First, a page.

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Rhetoric and Analogies

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Author Info

  • Enriqueta Aragonès
  • Itzhak Gilboa
  • Andrew Postlewaite
  • David Schmeidler

Abstract

The art of rhetoric may be defined as changing other people’s minds (opinions, beliefs) without providing them new information. One technique heavily used by rhetoric employs analogies. Using analogies, one may draw the listener’s attention to similarities between cases and to re-organize existing information in a way that highlights certain regularities. In this paper we offer two models of analogies, discuss their theoretical equivalence, and show that finding good analogies is a computationally hard problem.

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File URL: http://research.barcelonagse.eu/tmp/working_papers/706.pdf
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Bibliographic Info

Paper provided by Barcelona Graduate School of Economics in its series Working Papers with number 706.

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Date of creation: Jul 2013
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Handle: RePEc:bge:wpaper:706

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Keywords: rhetoric; analogies; information; similarities; complexity;

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References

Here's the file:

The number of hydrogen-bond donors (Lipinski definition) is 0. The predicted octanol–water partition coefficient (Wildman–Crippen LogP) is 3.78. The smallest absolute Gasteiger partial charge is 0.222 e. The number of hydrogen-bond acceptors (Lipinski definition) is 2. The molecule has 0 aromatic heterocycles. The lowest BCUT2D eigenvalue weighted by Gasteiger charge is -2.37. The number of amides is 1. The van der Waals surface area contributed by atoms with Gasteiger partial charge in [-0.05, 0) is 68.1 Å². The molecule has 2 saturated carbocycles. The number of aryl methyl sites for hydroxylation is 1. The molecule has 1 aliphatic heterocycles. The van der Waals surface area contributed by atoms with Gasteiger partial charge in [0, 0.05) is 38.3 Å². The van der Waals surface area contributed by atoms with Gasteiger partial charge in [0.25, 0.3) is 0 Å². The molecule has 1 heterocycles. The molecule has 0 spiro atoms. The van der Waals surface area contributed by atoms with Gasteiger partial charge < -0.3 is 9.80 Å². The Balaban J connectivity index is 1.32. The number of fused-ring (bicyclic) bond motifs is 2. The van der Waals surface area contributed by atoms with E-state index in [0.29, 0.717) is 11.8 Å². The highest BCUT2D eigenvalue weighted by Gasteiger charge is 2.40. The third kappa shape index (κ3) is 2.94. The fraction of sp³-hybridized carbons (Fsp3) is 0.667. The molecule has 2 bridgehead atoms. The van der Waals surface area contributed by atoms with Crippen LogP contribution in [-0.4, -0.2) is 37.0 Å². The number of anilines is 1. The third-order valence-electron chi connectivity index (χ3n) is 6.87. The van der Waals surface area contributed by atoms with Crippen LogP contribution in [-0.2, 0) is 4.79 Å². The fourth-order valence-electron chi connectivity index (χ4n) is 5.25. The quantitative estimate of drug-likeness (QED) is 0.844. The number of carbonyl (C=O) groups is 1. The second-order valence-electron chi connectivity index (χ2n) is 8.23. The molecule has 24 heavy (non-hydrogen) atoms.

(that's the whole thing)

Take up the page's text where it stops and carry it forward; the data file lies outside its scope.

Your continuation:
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  1. Gilboa,Itzhak & Schmeidler,David, 2001. "A Theory of Case-Based Decisions," Cambridge Books, Cambridge University Press, number 9780521802345, October.
  2. Enriqueta Aragones & Itzhak Gilboa & Andrew Postlewaite & David Schmeidler, 2003. "Fact-Free Learning," PIER Working Paper Archive 03-023, Penn Institute for Economic Research, Department of Economics, University of Pennsylvania.
  3. Itzhak Gilboa & Andrew Postlewaite & Larry Samuelson & David Schmeidler, 2012. "Economic Models as Analogies, Third Version," PIER Working Paper Archive 13-007, Penn Institute for Economic Research, Department of Economics, University of Pennsylvania, revised 27 Jan 2013.
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Citations

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Cited by:
  1. Jerome Mathis, 2006. "Deliberation with Partially Verifiable Information," THEMA Working Papers 2006-03, THEMA (THéorie Economique, Modélisation et Applications), Université de Cergy-Pontoise.
  2. Enriqueta Aragones & Itzhak Gilboa & Andrew Postlewaite & David Schmeidler, 2005. "Fact-Free Learning," American Economic Review, American Economic Association, vol. 95(5), pages 1355-1368, December.
  3. Itzhak Gilboa & Nicolas Vieille, 2004. "Majority vote following a debate," Social Choice and Welfare, Springer, vol. 23(1), pages 115-125, 08.
  4. Itzhak Gilboa & Andrew Postlewaite & Larry Samuelson & David Schmeidler, 2011. "Economic Models as Analogies," PIER Working Paper Archive 12-001, Penn Institute for Economic Research, Department of Economics, University of Pennsylvania.
  5. Ran Spiegler, 2003. "Argumentation in Multi-Issue Debates," Levine's Working Paper Archive 506439000000000204, David K. Levine.
  6. David Austen-Smith & Tim Feddersen, 2002. "The Inferiority of Deliberation Under Unanimity," Discussion Papers 1360, Northwestern University, Center for Mathematical Studies in Economics and Management Science.
  7. David Austen-Smith & Tim Feddersen, 2002. "Deliberation and Voting Rules," Discussion Papers 1359, Northwestern University, Center for Mathematical Studies in Economics and Management Science.
  8. E. Aragones & I. Gilboa & A. Postlewaite & D. Schmeidler, 2003. "Accuracy vs. Simplicity: A Complex Trade-Off," Levine's Working Paper Archive 506439000000000185, David K. Levine.

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